When it comes to the world of social media and retail engagement, nothing gets more press and attention than so-called media influencers – those who make news with every Insta post and can stir controversy with a simple Tweet. The biggest names in global rankings in terms of followers are of course superstars in their own right, having managed to transform their worldwide fanbase into millions of Instagram and Twitter followers. Portuguese crack soccer star Cristiano Ronaldo leads Instagram with over 250 million followers worldwide while Former U.S. President Barack Obama is the global twitter king with over 130 million followers on the platform. If you scroll through the biggest names on Facebook, Twitter, and Instagram you will see names like Kim Kardashian, Kylie Jenner, and a bevy of famous singers, athletes, and movie stars. But on YouTube and TikTok, two of the hottest social media platforms, the biggest names tend to be people who were not at all famous before going on social media, with names PewDiePie, Whindersson Nunes, Charli D’Amelio, Spencer X, and Lu. Although all of these names are social media heavyweights, none of them are as unique as the Brazilian influencer Lu.
With over 25 million followers across social media channels, she is by far the world’s most-followed virtual influencer. That’s right, Lu is 100% digital.
Born in 2003 – the brainchild of Frederico Trajano, now the CEO of Magazine Luiza, one of the largest retailers in Brazil – Lu is a powerful voice across Brazil and offers a glimpse into the social influencer landscape of tomorrow. She has emerged not simply a mascot or a fun, quirky 3D sideshow – Lu is, in a very literal sense, the face of Magazine Luiza, or Magalu as it is commonly known in Brazil. She is at once expert recommender of emerging trends and hot new brands, reviewer of gadgets, guide to the company’s vast portfolio of online and digital tools and platforms, as well as the company’s senior ambassador, unabashedly taking on a panoply of issues central to Magalu’s core values.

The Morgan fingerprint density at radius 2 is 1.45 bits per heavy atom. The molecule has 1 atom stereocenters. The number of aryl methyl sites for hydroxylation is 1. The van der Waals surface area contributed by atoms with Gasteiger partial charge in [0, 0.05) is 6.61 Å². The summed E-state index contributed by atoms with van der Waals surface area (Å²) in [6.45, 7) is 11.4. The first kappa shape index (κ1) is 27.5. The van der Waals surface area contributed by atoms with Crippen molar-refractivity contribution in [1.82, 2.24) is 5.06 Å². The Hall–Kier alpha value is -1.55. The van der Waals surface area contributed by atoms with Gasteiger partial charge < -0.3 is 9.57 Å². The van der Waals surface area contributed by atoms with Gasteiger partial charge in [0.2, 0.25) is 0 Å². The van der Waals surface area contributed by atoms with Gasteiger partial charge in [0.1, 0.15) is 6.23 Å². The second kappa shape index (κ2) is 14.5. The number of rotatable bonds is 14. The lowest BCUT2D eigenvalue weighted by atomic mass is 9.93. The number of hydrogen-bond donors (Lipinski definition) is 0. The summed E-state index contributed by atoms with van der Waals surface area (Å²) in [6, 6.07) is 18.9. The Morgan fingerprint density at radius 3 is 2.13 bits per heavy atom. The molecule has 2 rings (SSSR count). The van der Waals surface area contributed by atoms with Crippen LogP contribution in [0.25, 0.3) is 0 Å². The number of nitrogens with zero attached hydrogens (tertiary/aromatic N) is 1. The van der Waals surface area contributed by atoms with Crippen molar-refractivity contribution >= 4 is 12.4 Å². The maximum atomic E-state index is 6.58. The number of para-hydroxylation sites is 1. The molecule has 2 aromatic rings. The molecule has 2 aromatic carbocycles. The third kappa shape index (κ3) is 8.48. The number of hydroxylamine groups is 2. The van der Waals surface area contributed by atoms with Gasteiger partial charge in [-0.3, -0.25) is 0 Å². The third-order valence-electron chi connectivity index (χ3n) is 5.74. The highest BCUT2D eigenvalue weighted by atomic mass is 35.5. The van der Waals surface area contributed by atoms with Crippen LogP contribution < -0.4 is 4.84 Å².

Case in point: last year, in the early days of the pandemic, Lu came out with a series of YouTube videos and posts about the dangers of fake news, and where one should turn if they were concerned about the quality of the information they were receiving about the virus. Lu has been an outspoken advocate for women’s rights, racial equity, environmental protection, and a host of other progressive social issue that are core to Magalu’s value set. The end result is that, although Brazilians are perfectly aware that Lu is not a real person, she has become one of the most beloved and trusted voices in the Brazilian media land-scape, breaking through the daily cacophony of noise produced by news outlets and social media influencers.
The success of Lu has inspired other Brazilian brands to experiment with their own avatars, and although some have gained a bit of traction, none have come close to replicating the success of Lu – likely a function of Magalu having dedicated an entire team of marketers and technologists to supporting her – everything from new hairdos to her famous greeting “Oiiii gente” (which translates to “Heyyyy guys”) is carefully managed down to the smallest detail. Unlike Lil Miquela Sousa, the Brazilian model and singer avatar living in Los Angeles that sparked controversy during the US 2020 elections when she was forced to admit that she is in fact not a real person, Lu’s success doesn’t stem from her having duped millions of people into thinking she was something than an avatar. In fact, Brazilians it would seem, are in on the joke, and actively engaging with community blogs and chat rooms where various elements of Lu’s backstories are de-bated and discussed.
If all of this seems a bit too far out for you to comprehend, you are not alone; Magalu’s Lu is a glimpse into the future of media influencers. And that Lu is a product of Magalu is just another proof point that some of the most world’s innovative ideas that intersect at the crossroads of technology, social advocacy, and retail are coming from Brazil.
Columnist for CNN, television producer & political advisor